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Post-Traumatic Stress Disorder (PTSD)

Description: recurrent disturbing memories of a traumatic experience.

Post-traumatic stress disorder (PTSD) forces people to relive ordeals such as murder, rape, war, accidents and natural disasters. The recollections come in the form of persistent memories and nightmares, as well as flashbacks—memories so vivid that the person feels transported back to the horrific event for a matter of seconds or hours. Some patients become so immersed in the scene that they lose touch with reality; the imaginary sights, sounds, smells and emotions seem real to them. Afterward, they usually display phobic reactions to whatever situations or activities triggered the awful memories.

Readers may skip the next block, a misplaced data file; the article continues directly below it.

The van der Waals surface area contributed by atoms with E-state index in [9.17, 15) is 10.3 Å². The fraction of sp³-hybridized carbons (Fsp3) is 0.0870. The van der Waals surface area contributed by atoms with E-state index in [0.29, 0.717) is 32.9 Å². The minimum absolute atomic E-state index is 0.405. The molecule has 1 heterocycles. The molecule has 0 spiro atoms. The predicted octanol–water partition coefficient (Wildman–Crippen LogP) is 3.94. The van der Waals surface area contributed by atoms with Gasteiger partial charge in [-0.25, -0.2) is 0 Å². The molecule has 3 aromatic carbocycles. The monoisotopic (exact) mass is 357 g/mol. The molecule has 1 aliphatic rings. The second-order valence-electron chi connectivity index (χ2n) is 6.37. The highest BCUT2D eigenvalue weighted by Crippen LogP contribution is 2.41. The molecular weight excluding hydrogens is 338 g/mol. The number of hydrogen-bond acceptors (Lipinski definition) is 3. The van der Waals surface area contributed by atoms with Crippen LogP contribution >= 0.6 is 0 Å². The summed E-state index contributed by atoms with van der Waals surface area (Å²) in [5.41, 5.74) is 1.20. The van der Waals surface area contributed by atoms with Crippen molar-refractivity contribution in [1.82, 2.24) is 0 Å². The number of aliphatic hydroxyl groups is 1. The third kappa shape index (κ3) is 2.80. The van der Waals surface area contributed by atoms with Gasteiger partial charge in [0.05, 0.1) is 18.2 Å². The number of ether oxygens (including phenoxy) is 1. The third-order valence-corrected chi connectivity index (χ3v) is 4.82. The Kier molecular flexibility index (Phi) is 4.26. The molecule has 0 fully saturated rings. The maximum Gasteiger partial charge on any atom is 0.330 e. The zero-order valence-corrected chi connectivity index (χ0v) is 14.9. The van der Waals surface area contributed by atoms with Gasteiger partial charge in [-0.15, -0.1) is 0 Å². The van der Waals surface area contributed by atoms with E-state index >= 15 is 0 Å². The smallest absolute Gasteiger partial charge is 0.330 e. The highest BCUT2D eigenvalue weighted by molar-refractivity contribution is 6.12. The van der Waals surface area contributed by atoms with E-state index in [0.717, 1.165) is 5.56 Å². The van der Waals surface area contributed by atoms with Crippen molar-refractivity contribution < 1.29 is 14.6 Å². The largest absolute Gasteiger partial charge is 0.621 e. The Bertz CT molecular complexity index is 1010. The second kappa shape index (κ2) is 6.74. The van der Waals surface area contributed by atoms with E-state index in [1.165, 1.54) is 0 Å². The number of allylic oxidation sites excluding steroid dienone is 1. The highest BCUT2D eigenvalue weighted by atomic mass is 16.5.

Not every victim or witness to a crime, accident or other form of disaster develops PTSD. In those that do, the symptoms typically appear within three months and linger for a period of several months. Researchers at Children’s Hospital of Philadelphia studied approximately one hundred children and teenagers who’d been injured in car crashes. One in four met the diagnostic criteria for post-traumatic stress disorder, including youngsters with only minor injuries.

Signs of Post-Traumatic Stress  Disorder

Two or more of the following symptoms when reminded of the traumatic experience:

  • insomnia
  • irritability or angry outbursts
  • poor concentration
  • memory impairment
  • startles easily
  • feeling of detachment, numbness
  • always seems to be watching out for danger
Last Updated
Caring for Your Teenager (Copyright © 2003 American Academy of Pediatrics)
The information contained on this Web site should not be used as a substitute for the medical care and advice of your pediatrician. There may be variations in treatment that your pediatrician may recommend based on individual facts and circumstances.
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